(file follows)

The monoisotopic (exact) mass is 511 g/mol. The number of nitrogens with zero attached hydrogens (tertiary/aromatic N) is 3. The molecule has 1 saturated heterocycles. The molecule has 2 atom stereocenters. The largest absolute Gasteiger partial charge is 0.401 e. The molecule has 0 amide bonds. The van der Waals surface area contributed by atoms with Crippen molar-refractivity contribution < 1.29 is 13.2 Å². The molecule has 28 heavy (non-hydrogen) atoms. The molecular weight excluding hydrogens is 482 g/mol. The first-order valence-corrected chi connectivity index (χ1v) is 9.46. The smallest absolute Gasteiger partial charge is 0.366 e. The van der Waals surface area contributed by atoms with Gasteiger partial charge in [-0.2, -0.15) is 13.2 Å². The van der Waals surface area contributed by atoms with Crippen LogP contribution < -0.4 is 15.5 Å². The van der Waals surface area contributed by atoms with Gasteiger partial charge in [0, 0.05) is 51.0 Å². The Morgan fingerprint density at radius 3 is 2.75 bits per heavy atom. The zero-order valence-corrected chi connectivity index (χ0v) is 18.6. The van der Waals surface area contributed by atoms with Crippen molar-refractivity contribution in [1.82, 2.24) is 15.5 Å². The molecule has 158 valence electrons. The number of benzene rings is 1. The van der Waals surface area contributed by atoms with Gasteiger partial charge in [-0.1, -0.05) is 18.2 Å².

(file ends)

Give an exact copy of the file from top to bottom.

The monoisotopic (exact) mass is 511 g/mol. The number of nitrogens with zero attached hydrogens (tertiary/aromatic N) is 3. The molecule has 1 saturated heterocycles. The molecule has 2 atom stereocenters. The largest absolute Gasteiger partial charge is 0.401 e. The molecule has 0 amide bonds. The van der Waals surface area contributed by atoms with Crippen molar-refractivity contribution < 1.29 is 13.2 Å². The molecule has 28 heavy (non-hydrogen) atoms. The molecular weight excluding hydrogens is 482 g/mol. The first-order valence-corrected chi connectivity index (χ1v) is 9.46. The smallest absolute Gasteiger partial charge is 0.366 e. The van der Waals surface area contributed by atoms with Gasteiger partial charge in [-0.2, -0.15) is 13.2 Å². The van der Waals surface area contributed by atoms with Crippen LogP contribution < -0.4 is 15.5 Å². The van der Waals surface area contributed by atoms with Gasteiger partial charge in [0, 0.05) is 51.0 Å². The Morgan fingerprint density at radius 3 is 2.75 bits per heavy atom. The zero-order valence-corrected chi connectivity index (χ0v) is 18.6. The van der Waals surface area contributed by atoms with Crippen molar-refractivity contribution in [1.82, 2.24) is 15.5 Å². The molecule has 158 valence electrons. The number of benzene rings is 1. The van der Waals surface area contributed by atoms with Gasteiger partial charge in [-0.1, -0.05) is 18.2 Å².